A group of House members introduced a balanced budget amendment to the U.S. Constitution on Thursday, arguing that recent deficits demonstrate Congress doesn't have the discipline to balance the budget on its own.

"The time has come for a little constitutional supervision over the Congress, just like we have to have parental supervision over our children," said Rep. Jim Sensenbrenner, a Wisconsin Republican who chairs the House Judiciary Committee.

The amendment was introduced by Rep. Ernest Istook, R-Okla., who told a Capitol Hill news conference, "It's hypocritical to say you oppose the deficit but don't support the balanced budget amendment."

To win passage, the amendment would have to clear both the House and Senate by two-thirds margins and then be ratified by three-fourths of the state legislatures. It would go into effect in 2008 or two years after final passage, whichever is later.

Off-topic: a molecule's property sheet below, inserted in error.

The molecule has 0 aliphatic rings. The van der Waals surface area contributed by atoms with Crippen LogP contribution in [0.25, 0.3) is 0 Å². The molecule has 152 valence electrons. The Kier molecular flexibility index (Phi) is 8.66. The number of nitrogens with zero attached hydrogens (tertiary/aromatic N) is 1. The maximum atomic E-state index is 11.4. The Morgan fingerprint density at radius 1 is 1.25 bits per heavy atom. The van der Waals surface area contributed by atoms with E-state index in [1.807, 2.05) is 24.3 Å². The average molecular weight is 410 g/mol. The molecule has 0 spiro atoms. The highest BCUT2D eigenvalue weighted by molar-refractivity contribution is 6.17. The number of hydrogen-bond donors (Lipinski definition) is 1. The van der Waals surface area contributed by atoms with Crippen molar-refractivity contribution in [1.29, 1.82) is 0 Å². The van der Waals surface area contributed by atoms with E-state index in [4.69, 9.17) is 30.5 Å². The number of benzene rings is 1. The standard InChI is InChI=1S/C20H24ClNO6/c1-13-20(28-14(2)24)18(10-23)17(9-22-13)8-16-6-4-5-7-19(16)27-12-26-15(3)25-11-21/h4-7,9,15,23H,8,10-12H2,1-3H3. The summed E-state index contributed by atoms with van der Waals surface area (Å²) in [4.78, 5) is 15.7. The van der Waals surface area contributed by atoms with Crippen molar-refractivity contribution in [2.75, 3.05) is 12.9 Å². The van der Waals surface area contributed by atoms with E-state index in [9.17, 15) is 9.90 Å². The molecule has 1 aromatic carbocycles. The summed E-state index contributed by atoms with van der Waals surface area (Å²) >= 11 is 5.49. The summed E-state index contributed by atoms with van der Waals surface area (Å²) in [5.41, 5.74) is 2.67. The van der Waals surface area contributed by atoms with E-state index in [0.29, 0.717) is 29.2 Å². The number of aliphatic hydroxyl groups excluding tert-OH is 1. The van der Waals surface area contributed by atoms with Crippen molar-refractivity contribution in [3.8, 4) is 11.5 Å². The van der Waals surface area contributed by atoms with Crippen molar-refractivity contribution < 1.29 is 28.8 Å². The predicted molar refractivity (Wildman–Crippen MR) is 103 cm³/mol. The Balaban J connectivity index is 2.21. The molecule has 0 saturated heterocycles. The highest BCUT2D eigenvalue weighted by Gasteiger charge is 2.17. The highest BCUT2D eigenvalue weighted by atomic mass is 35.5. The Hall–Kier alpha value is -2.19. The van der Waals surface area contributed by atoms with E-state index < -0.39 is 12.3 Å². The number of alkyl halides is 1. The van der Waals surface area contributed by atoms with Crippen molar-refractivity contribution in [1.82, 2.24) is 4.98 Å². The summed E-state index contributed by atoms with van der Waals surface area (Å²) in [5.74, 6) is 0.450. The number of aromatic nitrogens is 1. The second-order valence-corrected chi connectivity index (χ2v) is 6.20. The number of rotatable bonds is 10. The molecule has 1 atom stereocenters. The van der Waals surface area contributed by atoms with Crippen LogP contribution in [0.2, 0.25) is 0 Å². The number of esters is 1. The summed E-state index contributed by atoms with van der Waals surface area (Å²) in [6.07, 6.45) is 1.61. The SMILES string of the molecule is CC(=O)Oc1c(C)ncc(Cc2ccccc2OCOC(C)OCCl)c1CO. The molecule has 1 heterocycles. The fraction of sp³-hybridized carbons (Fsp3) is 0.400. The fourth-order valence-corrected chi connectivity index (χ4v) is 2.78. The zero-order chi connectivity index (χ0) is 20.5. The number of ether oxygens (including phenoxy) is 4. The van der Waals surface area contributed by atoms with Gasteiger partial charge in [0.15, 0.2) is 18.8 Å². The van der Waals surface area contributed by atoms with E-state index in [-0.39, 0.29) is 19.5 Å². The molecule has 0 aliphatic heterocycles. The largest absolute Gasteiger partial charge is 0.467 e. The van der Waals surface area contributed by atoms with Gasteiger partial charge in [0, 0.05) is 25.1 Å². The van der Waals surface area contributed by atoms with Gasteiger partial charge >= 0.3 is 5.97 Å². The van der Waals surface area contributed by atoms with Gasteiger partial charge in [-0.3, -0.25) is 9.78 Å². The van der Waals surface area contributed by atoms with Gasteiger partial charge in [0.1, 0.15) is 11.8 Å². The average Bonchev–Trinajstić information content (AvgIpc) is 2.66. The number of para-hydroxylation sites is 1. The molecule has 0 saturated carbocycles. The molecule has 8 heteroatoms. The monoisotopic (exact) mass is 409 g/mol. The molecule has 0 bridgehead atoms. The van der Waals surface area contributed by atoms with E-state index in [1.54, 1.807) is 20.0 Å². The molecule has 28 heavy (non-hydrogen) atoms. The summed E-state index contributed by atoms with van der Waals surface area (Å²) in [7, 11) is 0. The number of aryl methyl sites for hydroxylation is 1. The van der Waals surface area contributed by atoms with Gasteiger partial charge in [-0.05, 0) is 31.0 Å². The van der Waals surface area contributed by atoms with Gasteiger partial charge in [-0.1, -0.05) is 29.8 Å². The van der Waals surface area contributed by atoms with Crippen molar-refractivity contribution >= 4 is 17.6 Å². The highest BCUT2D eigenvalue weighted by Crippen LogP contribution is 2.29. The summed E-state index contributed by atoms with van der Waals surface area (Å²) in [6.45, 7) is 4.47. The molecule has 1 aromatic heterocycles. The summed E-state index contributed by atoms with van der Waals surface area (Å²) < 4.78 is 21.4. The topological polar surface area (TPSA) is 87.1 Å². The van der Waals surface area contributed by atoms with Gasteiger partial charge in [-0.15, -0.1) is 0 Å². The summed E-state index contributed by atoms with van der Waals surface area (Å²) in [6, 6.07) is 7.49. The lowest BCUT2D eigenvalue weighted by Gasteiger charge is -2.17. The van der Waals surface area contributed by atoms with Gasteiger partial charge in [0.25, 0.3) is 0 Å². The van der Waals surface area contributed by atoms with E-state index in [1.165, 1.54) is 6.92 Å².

The White House is projecting budget deficits of $304 billion this year and $307 billion next year. Democrats say the Bush administration is to blame because of President Bush's 2001 tax cuts and his proposed $1.3 trillion in additional tax cuts.

Both Sensenbrenner and Istook support Bush's tax cuts, but they said that was not inconsistent with a balanced budget amendment. Sensenbrenner argued that the tax cuts would stimulate the economy and raise more tax revenue.

"This is more of a brake on spending than anything else," he said.

The White House has said President Bush supports a balanced budget amendment but that it should include exceptions for war, national emergency and economic recession. Istook's amendment has an exception for declared war or national emergency but not for recessions.

The top Democrat on the House Budget Committee, Rep. John Spratt of South Carolina, issued a statement Thursday questioning the usefulness of the amendment.

"A constitutional amendment does nothing to resolve the re-emergence of deficits because it lays down no plan of action and will not take effect for six years at the earliest," he said.

The last time a balanced budget amendment came up for a vote, in 1997, it came one vote short in the Senate. It passed the House in 1995.

Sen. Larry Craig, an Idaho Republican, has introduced a balanced budget amendment in the Senate.